Anger is an acid that eats up peace (both inner peace and peace in society). Anger paralyzes both reason and love, tricking people to act from impulse instead.
Anger is contagious. Don’t allow other people’s anger to make you angry. If we continually allow people to anger us, we soon become “angerous” — full of and controlled by anger.
It’s easy to falsely believe that our anger is 100% righteous and the other guy’s is 100% unrighteous. Anger is easy, but kindness, understanding, compassion, and forgiveness are tough! It’s amazing how so many people believe their anger is justified, but the anger of those who disagree with them isn’t.
The anger you feel is an alarm asking you, “How can I view this situation in a more loving way?” If someone questioning your anger makes you even more angry, perhaps your anger has taken you over.
Anger leads to resentment; resentment to hatred; hatred to mistreatment; mistreatment easily turns into violence. Anger would often prefer to sink the ship rather than share it.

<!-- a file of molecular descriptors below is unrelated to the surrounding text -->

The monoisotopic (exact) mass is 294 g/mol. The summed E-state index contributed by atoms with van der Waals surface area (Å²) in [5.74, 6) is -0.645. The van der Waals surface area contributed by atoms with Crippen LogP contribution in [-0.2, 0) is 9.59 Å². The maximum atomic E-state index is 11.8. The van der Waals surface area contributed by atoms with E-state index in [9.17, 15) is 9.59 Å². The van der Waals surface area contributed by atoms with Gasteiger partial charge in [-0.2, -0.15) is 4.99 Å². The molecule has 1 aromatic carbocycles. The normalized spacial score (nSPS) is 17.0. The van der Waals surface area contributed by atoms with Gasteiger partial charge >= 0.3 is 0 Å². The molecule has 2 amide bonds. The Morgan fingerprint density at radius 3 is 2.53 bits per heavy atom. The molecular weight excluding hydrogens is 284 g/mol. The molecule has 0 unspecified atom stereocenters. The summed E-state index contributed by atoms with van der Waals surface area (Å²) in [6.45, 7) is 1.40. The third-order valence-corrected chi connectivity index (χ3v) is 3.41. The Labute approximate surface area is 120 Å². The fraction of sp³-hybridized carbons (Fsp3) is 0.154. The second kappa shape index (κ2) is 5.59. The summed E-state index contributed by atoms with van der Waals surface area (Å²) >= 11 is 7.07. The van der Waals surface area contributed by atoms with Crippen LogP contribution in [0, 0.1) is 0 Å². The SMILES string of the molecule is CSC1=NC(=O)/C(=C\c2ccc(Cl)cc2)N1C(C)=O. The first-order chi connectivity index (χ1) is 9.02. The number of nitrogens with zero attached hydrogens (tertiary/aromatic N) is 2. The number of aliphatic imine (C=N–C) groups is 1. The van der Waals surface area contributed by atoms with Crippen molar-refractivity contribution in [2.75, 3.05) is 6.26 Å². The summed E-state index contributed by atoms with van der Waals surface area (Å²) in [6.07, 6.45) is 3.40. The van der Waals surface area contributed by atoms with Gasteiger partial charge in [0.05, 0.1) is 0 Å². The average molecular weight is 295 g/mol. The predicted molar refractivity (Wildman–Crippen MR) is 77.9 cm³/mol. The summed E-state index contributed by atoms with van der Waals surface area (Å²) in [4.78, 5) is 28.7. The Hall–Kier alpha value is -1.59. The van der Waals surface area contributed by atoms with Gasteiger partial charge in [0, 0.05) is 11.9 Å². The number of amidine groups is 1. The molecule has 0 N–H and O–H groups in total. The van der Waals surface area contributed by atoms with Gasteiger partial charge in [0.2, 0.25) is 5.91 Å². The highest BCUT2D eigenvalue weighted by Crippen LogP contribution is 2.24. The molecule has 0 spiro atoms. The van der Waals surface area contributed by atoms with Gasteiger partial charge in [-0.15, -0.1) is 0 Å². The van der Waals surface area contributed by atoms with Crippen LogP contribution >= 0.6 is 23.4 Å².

However, we can dislike someone’s policies and behaviors without getting angry at them. You can disagree with kindness. Try it.
Christians are to be led by the Holy Spirit, not by anger. Anger isn’t the fruit of the Spirit — love, patience, and kindness are. When Christians let the Spirit lead them as ekklesia, then healing, repentance, and reconciliation begin to manifest.
The Bible says not to be angry after sunset. (That’s because if you let anger linger inside of you, it will grab hold of your heart and not let go.) Many Christians disobey that verse. (Ephesians 4:26) The Bible also says that love “casts out fear.” Don’t let anger cast out your love.
Even when you’re angry, there’s no need to be insulting and unkind. The Bible says that we should be “speaking the truth in love.” The early Christians had plenty of reasons to angrily insult Roman politicians, but they didn’t. Evil is not in just one political party. “There is none righteous, no not one.”
Happiness and “angriness” are conflicting emotions that are almost impossible to experience at the same moment. Take the “d” in “discernment” and attach it to “anger.” Then let it warn us of the danger in anger.